Your goal is to get away from the kill zone and get into a position that will allow you to exit your vehicle and counter the attack. Try to position your vehicle between yourself and the suspect so you are using as much of the engine block as possible. You should know by now that the doors of your cruiser themselves provide little to no protection.
Get on the radio as soon as you can and call for backup. If there is enough of a lull, try to get to your shotgun or rifle and assess if you need to move to a more tactical location. Trust me, all of this sounds a lot easier than it is and you need to practice this tactic.
Run Over the Suspect
Driving over a suspect with your vehicle is probably the most controversial tactic police officers can use, and I take no issue with it. For example, if someone jumps out of his car shooting at you during your traffic stop, you don't have time for much of anything. He is not shooting at you to get your attention; he is trying to kill you.
In a life-and-death situation there are two kinds of people: those who survive and those who don't. If you are justified in using deadly force, the action you take to defend your life is warranted. In this respect, there is no difference between shooting someone and running him over.
For another example, say you start to park your car when all of a sudden someone comes around the corner of a building and starts shooting at you. She is running toward you and rounds are hitting your car. You can't retreat because you are too near a curve with heavy traffic. You decide that running the suspect over to stop the threat is your only viable option.
Crouch down in the seat, put the car in drive, and punch it toward the shooter. Whether you hit her or not, keep driving out of the kill zone. And as before, position your car in a way that lets you get out and prepare for your counter attack. As before, remember to place your car in such a way to take full advantage of the engine block for cover.
If you do hit the shooter, be prepared for the possibility that you might have only slowed her down and she could still attack you. Be prepared to engage the suspect if you still have to. As in all ambushes, always be prepared for multiple assailants, hence the need to get out of the kill zone, gain a tactical advantage through distance, and prepare to continue to fight off other attackers.
Get Out and Fight
The third option is to neither go forward nor backward but to fight outside of your vehicle. You are ambushed and the suspect is coming toward you while firing his handgun. What do you do?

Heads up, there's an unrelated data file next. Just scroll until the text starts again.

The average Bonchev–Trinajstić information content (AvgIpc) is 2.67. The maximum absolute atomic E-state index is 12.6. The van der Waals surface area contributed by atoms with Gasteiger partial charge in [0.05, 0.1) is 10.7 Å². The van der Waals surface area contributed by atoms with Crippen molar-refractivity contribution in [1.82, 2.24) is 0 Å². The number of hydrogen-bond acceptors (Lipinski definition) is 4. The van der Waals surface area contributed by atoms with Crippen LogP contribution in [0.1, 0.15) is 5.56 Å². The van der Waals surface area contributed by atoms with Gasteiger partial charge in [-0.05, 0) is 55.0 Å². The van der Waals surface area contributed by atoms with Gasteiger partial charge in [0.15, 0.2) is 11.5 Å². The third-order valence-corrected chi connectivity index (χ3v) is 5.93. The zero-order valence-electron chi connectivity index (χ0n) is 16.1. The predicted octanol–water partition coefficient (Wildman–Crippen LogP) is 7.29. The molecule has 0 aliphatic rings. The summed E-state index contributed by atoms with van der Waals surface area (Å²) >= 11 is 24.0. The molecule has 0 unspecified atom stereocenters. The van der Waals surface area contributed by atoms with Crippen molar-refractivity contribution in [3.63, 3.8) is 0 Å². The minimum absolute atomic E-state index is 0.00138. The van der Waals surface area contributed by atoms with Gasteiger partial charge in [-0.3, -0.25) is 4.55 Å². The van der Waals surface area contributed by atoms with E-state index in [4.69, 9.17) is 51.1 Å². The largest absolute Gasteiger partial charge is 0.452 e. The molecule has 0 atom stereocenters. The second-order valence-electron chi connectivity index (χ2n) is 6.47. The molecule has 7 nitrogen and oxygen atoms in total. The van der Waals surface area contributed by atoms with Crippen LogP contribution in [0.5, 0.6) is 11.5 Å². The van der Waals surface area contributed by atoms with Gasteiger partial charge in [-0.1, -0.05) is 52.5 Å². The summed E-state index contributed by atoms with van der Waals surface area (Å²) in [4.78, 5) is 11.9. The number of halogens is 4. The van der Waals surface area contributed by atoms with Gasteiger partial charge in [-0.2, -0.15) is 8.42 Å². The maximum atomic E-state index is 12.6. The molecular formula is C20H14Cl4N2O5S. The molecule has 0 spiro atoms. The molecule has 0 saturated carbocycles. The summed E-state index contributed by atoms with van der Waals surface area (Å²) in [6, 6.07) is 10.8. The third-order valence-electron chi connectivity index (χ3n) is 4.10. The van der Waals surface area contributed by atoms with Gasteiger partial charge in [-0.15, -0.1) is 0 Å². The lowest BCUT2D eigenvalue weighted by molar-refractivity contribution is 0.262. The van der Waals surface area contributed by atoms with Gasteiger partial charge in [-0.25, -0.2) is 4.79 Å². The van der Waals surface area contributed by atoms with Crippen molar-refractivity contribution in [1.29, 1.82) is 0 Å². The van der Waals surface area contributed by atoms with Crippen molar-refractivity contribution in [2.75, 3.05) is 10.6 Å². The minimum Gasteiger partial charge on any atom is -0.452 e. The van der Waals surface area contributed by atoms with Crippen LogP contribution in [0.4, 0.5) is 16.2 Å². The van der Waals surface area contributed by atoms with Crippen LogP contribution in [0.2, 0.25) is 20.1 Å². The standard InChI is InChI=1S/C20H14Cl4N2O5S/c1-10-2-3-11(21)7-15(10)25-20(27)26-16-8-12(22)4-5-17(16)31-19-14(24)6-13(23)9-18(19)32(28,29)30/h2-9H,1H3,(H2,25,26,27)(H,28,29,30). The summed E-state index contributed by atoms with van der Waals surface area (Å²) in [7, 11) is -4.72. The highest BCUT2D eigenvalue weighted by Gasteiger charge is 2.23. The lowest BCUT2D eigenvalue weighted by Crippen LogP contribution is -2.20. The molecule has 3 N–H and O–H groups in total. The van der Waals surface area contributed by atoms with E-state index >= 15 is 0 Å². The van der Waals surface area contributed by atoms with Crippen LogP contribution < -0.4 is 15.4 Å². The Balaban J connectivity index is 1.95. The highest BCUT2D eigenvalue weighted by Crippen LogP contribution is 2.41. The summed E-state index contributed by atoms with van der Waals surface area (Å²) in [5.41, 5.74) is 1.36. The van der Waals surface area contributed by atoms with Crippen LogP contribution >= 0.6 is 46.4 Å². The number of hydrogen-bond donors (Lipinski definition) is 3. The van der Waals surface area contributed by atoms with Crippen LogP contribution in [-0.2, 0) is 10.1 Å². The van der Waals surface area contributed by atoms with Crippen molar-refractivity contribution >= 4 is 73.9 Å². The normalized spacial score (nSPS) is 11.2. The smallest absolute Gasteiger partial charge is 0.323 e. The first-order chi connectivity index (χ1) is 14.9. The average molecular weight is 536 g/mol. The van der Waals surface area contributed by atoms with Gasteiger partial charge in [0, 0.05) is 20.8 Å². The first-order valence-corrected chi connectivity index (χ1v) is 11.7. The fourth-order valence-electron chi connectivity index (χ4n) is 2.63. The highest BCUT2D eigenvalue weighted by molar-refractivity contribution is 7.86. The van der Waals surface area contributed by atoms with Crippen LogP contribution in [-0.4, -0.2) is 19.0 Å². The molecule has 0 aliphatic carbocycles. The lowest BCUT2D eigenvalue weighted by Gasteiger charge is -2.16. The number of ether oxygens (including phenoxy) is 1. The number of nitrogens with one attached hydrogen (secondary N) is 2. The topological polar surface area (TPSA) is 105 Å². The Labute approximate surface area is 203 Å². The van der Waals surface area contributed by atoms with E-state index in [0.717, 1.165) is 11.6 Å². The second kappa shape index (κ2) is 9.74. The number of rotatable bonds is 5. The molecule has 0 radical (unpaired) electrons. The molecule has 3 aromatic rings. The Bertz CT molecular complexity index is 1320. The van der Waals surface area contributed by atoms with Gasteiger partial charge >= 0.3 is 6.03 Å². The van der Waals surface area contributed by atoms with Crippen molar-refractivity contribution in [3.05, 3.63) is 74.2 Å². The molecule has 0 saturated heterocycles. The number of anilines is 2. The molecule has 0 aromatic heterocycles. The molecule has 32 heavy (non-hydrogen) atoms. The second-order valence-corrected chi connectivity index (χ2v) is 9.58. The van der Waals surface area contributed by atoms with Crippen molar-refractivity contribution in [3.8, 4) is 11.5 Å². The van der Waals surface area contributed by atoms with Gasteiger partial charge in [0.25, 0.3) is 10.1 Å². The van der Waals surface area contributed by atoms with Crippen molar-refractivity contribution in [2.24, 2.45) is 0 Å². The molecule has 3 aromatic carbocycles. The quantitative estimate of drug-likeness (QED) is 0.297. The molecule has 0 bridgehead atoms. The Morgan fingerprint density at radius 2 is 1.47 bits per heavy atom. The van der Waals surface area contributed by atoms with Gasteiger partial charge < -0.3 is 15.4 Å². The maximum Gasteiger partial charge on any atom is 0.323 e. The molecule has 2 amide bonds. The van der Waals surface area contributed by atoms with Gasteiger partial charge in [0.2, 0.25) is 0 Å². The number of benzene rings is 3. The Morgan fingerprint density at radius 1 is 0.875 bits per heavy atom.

In my agency's recent training I did what I had always done before; unlock the doors, get out, take a shot or two at the suspect, and then get some distance between us and continue the fight. Adding Airsoft pistols, however, showed me that I would be hit several times before I could get into any tactical position doing what I was doing. Just trying to draw my gun as I was exiting the vehicle was not as simple as one would think. It's a good thing I attended the training.
At one point, Dep. Doty asked me why I wasn't firing through the window first and then trying to get out of the car. I really didn't have an answer for him other than under stress you do what you've always trained to do. As much as I preach using the OODA Loop, that day I had to change mine in order to effectively change that of the suspect. A better approach is to fire out your front windshield and then try to get out once you've redirected the suspect's attention.
The Real Deal
When you train in realistic scenarios, you get a feel for what might actually happen to you. During my training day, I fared better than most since I do practice drawing my gun from within my patrol car. But I also banged my head twice getting out of the car and almost tore off a fingernail that caught on who knows what.
Getting ambushed is something we must all be prepared to deal with. Focusing on the three options of retreat, run the suspect over, or get out and fight will go a long way toward preparing yourself for someone firing on you in your vehicle.
Amaury Murgado is a special operations lieutenant with the Osceola County (Fla.) Sheriff's Office. He is a retired master sergeant from the Army Reserve, has more than 25 years of law enforcement experience, and has been a lifelong student of martial arts.